Perhaps it’s that I came to writing from the academic side. I couldn’t imagine having written my MA thesis without one. I would’ve gone nuts! When I started writing my memoir, I sketched out an outline of what I wanted to cover, seeing connections in that piece. And when I started writing this novel, I didn’t, initially. I went with what I had: a vision and I wrote that scene. And the next. But then I got to a point where I said, what next? How can I see where this is going? In one of Jessica Barksdale Inclan’s classed, she had us do a list of things that we thought had to happen in our story, in the order in which they happened. This was a sketch outline. That list grew and I had a vision of the entire piece. So my outline isn’t the traditional academic outline, but it’s still a sort of blue-print of my novel. And it changes as my story progresses because that’s what it’s supposed to do. If it didn’t change, then I’d be forcing my novel into something it’s not. And I don’t want to do that. I really view my characters and story as organic–a life of their own. I’m just witnessing it and writing it down.

3. Revision is much, much cooler than I previously gave it credit.

I recently tweeted this about revising:

What I love about revision is witnessing how each round molds the story, adding yet another layer that works toward making it whole.

And it’s so true. It’s like a painting. First, the artist sketches an outline in pencil. Then she begins to layer the background paints. Then the foreground. Then the small shadows and details. The end-product is a beautifully rich painting that took layer upon layer of paint and care and dedication. That’s what revision does: it adds layers. The first draft is the innermost layer, the rough sketch of what the work will look like. It’s rough and jagged and messy. Then you revise for plot and character and theme and unity and language. You take it section by section, layer by layer, until it’s whole.

4. I thrive in writing stretches of 4-5 hours.

I know we’re supposed to fit in writing when we can, even if it’s in short increments. Ten minutes here. Half-an-hour there. But see, it takes me a bit to warm up. I mean, it helps when I’m thinking constantly about my characters and where I left off. Of course it does. But even if I’m mentally there, getting the words to come out in a good manner takes me a bit. Then there’s the frustration of being in the middle of something great and having to stop. Once I get going, I get going, and I like being able to use my energy wisely. My best comes out in 4-5 hours, maybe even 2-3 hours. Anything less, and it’s worse than 1st draft crap. And anything more, I get bone-tired weary, my eyes blur, and my joints start screaming, especially my knees and my hands/wrists.

Of course, if I only have a few minutes, or half an hour, or even an hour, I take it and work with it the best way I can. Usually it’s making a rough sketch of a scene or chapter so that when I do get the nice stretch of time, I’ll have a game plan, helping me get into scene and character and story that much easier.

5. I can write anywhere, but my best writing is done either at Starbucks or in my home office. With music.

I’ve learned that I can, in fact, write almost anywhere. I lose myself in the story once I start writing, and the house can burn down and I wouldn’t even know it. I’ve burned many a toast by writing. But even then, I get interrupted and it’s another block to the flow. Like my preferred 4-5 hours, my preferred writing spaces are at Starbucks or in my home office. At Starbucks, I have my coffee (decaf caramel macchiato with extra foam– I have to do decaf for health reasons, though sometimes I cheat and get that extra umph), my laptop, and the baristas who I’ve known forever (or it seems that way since I’m always there!) At home, I have my orange (yes, orange….bright and alive) office, with cork-board tiles and a dry-erase board above my desk. I have my outlines, my character profiles, my notes, and inspirations there. I also have incense, which I use whenever I can.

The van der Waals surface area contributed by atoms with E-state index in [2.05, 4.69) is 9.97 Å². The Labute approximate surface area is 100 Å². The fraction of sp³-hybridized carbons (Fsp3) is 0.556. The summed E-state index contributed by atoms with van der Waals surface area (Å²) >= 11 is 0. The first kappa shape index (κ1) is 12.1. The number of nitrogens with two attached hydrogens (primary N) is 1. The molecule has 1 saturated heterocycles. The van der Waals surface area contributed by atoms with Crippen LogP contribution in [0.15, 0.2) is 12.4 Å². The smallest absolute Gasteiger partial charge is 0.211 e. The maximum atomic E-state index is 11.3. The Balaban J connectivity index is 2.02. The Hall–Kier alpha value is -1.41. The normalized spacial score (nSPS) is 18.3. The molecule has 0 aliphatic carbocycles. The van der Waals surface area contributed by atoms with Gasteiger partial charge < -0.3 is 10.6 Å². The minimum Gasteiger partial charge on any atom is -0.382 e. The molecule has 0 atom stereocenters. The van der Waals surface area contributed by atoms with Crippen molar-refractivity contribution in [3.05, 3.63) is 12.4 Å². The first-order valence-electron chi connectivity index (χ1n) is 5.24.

In both cases, I write with music. Music and writing for me are linked. I have a playlist for this project and whenever I’m ready to write, I turn it on and it’s like I’m instantly in my story. It’s so much a part of this story. I chose songs that have the feel of what I’m trying to convey, so that means the songs in my playlist are there because of melody or lyrics. Or both. Some artists in my playlist are Adele, Gotye, Natalie Duque, Brandon Heath and Toby Mac.

Blog, Writing

My Writing Process

If there’s one fact about writing that I make sure to stress to my students, it’s that writing is a process. There’s no way around it, and the sooner they embrace this reality, the easier their time in writing classes will be (and, hopefully, the better their work will be!) This basic tenet of writing holds true in academic and creative writing alike (heck, it holds true in any area of writing!), though for each I approach it slightly different.

But knowing this and putting it into practice are two completely different things.

When I was working on my MA thesis, I had detailed outlines, lots (and lots and lots) of 3×5 index cards, books strewn on my dining room table (where I did most of my writing), notes and scribbles from my notebooks, copies of relevant essays I’d written throughout my graduate career, and my laptop. It was a straightforward research process, but one that involved prewriting, writing and rewriting nonetheless.